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April 1969

Retinal Embolism From Calcified Vegetations of Aortic Valve: Spontaneous Complication of Rheumatic Heart Disease

Author Affiliations

USA; Washington, DC
From the Department of Ophthalmology, Walter Reed General Hospital (LTC R. Penner) and the Registry of Ophthalmic Pathology, Armed Forces Institute of Pathology, Washington, DC (Dr. Font).

Arch Ophthalmol. 1969;81(4):565-568. doi:10.1001/archopht.1969.00990010567018

EMBOLI to the retinal arterial system can be classified on the basis of the nature of the embolic material. The purpose of this report is to demonstrate the gross and histopathologic appearance of a calcific embolus observed ophthalmoscopically in a retinal arteriole prior to the patient's death.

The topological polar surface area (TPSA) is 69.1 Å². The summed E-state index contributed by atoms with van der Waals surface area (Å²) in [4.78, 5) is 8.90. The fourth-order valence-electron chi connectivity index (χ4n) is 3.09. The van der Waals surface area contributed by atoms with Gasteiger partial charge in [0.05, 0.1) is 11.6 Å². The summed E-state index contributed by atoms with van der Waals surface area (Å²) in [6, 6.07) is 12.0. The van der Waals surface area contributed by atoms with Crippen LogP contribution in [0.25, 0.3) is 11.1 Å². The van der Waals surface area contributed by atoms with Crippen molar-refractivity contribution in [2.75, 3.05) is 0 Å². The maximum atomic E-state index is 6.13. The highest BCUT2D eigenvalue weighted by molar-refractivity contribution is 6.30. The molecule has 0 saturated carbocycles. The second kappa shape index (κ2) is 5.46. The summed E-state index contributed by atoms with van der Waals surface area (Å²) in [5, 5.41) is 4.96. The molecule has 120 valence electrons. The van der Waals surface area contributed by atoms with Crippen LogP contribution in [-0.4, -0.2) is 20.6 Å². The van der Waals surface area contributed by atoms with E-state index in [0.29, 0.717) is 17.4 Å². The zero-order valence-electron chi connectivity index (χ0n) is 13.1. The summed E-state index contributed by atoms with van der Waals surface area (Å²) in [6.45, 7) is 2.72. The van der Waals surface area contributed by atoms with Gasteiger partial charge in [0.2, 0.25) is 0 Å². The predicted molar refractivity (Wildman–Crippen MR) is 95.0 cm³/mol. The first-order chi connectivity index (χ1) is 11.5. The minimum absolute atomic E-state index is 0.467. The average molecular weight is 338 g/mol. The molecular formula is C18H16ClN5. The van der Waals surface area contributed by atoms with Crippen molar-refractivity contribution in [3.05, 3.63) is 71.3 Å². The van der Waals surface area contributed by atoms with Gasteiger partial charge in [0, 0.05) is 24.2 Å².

Report of a Case 

Clinical History.  —The patient, a 45-year-old white woman, had had rheumatic heart disease since the age of 9, with recurrent episodes of acute rheumatic fever at ages 22 and 30. She was otherwise asymptomatic until age 44, when she developed congestive heart failure. Initially this was well controlled, but during the following year her cardiac status deteriorated, and she was admitted to Walter Reed General Hospital because of marked shortness of breath.On physical examination a diagnosis of rheumatic heart disease with aortic insufficiency and congestive heart failure was made. Roentgenographic studies revealed cardiomegaly with left ventricular hypertrophy